However, as long as the seat of your consciousness remains external to where the simulated reality is computed, you will be able to distinguish between the “real” world (where your consciousness is seated) and the simulated one. No matter how lost you are in space battles on the other side of the horsehead nebula, eventually your body will rudely interrupt with a growling stomach or by simply falling asleep. As much as some of us try to dismiss reality, reality cannot be denied.
To fully enter a simulated reality, you need to become part of that reality. What if the mind-computer interface included a robotic couch that popped Hot Pockets in your mouth and functioned as a toilet? What if your sleep cycle was incorporated into the simulated reality and falling asleep was part of the simulated experience and not an interruption? What if your personal reality was managed so well by the simulated reality that reality was incorporated into the simulation? Welcome to The Matrix.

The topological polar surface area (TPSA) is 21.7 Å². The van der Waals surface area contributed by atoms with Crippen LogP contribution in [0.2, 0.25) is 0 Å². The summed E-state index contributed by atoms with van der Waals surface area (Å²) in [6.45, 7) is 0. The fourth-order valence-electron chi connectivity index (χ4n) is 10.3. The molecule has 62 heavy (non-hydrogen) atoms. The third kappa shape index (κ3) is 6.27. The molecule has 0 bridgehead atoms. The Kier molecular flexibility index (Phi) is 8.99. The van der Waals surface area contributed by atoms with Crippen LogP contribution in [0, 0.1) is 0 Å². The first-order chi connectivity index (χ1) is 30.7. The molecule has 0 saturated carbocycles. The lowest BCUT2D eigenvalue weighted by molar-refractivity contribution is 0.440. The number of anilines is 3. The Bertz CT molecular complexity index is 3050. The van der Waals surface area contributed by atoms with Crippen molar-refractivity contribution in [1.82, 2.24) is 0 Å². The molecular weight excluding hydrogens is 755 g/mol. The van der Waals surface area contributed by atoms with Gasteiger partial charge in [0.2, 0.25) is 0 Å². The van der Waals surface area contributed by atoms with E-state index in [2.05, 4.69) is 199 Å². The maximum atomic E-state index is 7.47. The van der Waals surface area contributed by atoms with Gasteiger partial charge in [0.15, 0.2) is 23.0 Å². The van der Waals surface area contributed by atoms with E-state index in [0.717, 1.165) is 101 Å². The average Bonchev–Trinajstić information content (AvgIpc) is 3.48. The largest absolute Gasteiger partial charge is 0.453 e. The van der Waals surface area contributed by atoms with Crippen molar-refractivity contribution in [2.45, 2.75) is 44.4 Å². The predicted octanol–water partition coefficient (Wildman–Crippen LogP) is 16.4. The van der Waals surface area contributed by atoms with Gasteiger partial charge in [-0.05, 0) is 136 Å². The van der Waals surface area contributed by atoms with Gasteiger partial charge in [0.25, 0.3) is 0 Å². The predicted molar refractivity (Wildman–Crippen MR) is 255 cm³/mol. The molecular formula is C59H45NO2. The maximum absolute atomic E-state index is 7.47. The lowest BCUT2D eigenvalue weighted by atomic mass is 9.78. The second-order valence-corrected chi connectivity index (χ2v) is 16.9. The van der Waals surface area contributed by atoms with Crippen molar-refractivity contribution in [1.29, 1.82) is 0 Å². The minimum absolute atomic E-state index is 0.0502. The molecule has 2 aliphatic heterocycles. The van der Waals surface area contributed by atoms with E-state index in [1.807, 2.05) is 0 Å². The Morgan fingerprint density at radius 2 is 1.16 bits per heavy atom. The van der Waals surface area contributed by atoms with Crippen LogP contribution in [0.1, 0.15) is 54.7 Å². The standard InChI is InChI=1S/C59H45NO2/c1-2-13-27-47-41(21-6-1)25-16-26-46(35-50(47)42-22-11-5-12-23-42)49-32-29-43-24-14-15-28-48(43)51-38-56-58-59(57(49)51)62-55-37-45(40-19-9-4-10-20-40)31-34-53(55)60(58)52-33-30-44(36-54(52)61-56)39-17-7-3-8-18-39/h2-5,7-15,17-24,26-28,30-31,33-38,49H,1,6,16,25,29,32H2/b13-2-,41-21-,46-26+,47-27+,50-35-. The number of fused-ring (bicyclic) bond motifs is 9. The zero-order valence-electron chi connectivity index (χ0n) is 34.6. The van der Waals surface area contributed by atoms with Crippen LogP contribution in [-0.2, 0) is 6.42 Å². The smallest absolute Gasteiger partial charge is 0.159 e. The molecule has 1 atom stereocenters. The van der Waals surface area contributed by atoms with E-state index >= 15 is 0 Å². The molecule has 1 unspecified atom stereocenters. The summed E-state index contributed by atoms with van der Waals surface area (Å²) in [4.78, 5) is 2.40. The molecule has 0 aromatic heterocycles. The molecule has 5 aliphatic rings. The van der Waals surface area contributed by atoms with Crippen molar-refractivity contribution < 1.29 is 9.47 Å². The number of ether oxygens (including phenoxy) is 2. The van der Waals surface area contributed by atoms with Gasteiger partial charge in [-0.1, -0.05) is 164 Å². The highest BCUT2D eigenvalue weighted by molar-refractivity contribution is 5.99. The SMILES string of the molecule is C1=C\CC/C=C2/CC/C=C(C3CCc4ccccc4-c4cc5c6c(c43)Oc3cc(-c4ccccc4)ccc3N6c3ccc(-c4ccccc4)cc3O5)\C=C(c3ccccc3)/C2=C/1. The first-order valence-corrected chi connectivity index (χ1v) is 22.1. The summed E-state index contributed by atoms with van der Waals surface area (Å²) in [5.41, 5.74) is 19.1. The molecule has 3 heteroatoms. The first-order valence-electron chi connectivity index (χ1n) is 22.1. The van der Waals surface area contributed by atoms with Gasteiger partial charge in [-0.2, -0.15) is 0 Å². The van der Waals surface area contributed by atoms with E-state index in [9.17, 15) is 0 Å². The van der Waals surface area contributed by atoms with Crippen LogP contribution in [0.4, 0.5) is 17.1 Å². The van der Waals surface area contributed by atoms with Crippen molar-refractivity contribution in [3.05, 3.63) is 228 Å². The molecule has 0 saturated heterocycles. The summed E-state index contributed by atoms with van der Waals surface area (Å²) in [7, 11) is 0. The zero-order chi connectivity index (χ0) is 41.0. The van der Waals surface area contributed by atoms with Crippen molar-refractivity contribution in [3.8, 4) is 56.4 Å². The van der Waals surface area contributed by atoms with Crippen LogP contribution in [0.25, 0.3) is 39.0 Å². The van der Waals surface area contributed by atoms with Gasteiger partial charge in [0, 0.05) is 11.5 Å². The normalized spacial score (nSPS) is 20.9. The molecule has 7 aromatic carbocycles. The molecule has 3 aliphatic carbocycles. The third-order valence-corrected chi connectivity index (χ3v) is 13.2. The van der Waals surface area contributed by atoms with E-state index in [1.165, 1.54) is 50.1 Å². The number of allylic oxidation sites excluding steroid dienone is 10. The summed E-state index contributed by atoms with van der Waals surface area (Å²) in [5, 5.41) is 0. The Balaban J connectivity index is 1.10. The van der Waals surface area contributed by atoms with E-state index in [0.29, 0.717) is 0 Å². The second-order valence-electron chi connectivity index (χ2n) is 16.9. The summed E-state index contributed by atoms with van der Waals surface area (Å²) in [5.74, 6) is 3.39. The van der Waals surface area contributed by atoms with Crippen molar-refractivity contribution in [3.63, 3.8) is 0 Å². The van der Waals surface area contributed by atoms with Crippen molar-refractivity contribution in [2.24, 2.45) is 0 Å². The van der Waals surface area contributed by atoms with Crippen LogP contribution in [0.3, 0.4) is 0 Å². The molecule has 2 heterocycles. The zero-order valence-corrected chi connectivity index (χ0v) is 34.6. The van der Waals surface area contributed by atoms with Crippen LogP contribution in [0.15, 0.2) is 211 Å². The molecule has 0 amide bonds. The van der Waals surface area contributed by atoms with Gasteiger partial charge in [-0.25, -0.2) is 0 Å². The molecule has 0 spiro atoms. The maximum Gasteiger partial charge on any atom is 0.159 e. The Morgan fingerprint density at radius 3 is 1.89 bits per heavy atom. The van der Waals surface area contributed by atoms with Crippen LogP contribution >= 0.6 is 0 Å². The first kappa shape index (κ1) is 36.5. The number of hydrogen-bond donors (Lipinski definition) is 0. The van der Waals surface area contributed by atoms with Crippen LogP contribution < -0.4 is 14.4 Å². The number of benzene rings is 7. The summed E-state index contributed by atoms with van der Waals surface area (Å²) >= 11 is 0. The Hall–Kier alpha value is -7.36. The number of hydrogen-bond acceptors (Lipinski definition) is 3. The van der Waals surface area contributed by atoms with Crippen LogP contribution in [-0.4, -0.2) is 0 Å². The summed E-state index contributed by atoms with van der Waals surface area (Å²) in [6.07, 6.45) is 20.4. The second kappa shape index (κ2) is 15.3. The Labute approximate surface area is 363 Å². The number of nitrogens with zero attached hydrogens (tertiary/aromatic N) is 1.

Oof. Metaphysics is way too heavy for a blog post. Let’s try a fun thought experiment instead.
A more obvious clue would be changes in the laws of physics. If physics are simulated by software algorithms running on a supercomputer, then it’s possible that there are bugs in the programming that would cause shifts in say, the force of gravity. If the laws of physics remain unchanged then either the software is perfect or the entities who are running the simulation that we are part of are adjusting our perceptions and memories to compensate. In either case, from the viewpoint of the simulated, the simulators appear to be gods. Or God.
Which brings us back to metaphysics. My head hurts.
So now you see why VR can get too good.